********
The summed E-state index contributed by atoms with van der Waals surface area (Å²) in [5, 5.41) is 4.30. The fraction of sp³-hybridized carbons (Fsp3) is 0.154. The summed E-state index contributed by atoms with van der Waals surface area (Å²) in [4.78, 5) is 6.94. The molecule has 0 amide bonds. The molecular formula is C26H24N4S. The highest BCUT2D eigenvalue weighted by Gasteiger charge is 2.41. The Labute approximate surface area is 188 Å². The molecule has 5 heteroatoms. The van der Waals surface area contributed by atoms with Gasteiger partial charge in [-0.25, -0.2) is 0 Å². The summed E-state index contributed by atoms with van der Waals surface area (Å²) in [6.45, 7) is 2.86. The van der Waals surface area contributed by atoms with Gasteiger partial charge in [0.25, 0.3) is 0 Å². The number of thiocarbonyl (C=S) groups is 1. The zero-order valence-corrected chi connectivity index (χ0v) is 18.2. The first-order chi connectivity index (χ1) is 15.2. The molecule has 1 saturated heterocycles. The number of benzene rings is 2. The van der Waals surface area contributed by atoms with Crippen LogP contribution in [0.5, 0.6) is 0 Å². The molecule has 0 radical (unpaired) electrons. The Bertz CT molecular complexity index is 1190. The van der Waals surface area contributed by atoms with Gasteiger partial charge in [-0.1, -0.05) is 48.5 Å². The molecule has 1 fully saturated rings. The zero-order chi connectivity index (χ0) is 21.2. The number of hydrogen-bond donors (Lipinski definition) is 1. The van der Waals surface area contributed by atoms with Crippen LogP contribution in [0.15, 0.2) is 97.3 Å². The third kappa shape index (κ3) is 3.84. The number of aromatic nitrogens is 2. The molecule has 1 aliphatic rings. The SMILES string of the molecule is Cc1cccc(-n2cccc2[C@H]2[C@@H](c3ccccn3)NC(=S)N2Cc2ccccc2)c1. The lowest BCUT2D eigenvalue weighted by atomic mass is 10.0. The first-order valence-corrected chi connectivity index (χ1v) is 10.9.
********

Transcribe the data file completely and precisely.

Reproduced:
The summed E-state index contributed by atoms with van der Waals surface area (Å²) in [5, 5.41) is 4.30. The fraction of sp³-hybridized carbons (Fsp3) is 0.154. The summed E-state index contributed by atoms with van der Waals surface area (Å²) in [4.78, 5) is 6.94. The molecule has 0 amide bonds. The molecular formula is C26H24N4S. The highest BCUT2D eigenvalue weighted by Gasteiger charge is 2.41. The Labute approximate surface area is 188 Å². The molecule has 5 heteroatoms. The van der Waals surface area contributed by atoms with Gasteiger partial charge in [-0.25, -0.2) is 0 Å². The summed E-state index contributed by atoms with van der Waals surface area (Å²) in [6.45, 7) is 2.86. The van der Waals surface area contributed by atoms with Gasteiger partial charge in [0.25, 0.3) is 0 Å². The number of thiocarbonyl (C=S) groups is 1. The zero-order valence-corrected chi connectivity index (χ0v) is 18.2. The first-order chi connectivity index (χ1) is 15.2. The molecule has 1 saturated heterocycles. The number of benzene rings is 2. The van der Waals surface area contributed by atoms with Crippen LogP contribution in [0.5, 0.6) is 0 Å². The molecule has 0 radical (unpaired) electrons. The Bertz CT molecular complexity index is 1190. The van der Waals surface area contributed by atoms with Gasteiger partial charge in [-0.1, -0.05) is 48.5 Å². The molecule has 1 fully saturated rings. The zero-order chi connectivity index (χ0) is 21.2. The number of hydrogen-bond donors (Lipinski definition) is 1. The van der Waals surface area contributed by atoms with Crippen LogP contribution in [0.15, 0.2) is 97.3 Å². The third kappa shape index (κ3) is 3.84. The number of aromatic nitrogens is 2. The molecule has 1 aliphatic rings. The SMILES string of the molecule is Cc1cccc(-n2cccc2[C@H]2[C@@H](c3ccccn3)NC(=S)N2Cc2ccccc2)c1. The lowest BCUT2D eigenvalue weighted by atomic mass is 10.0. The first-order valence-corrected chi connectivity index (χ1v) is 10.9.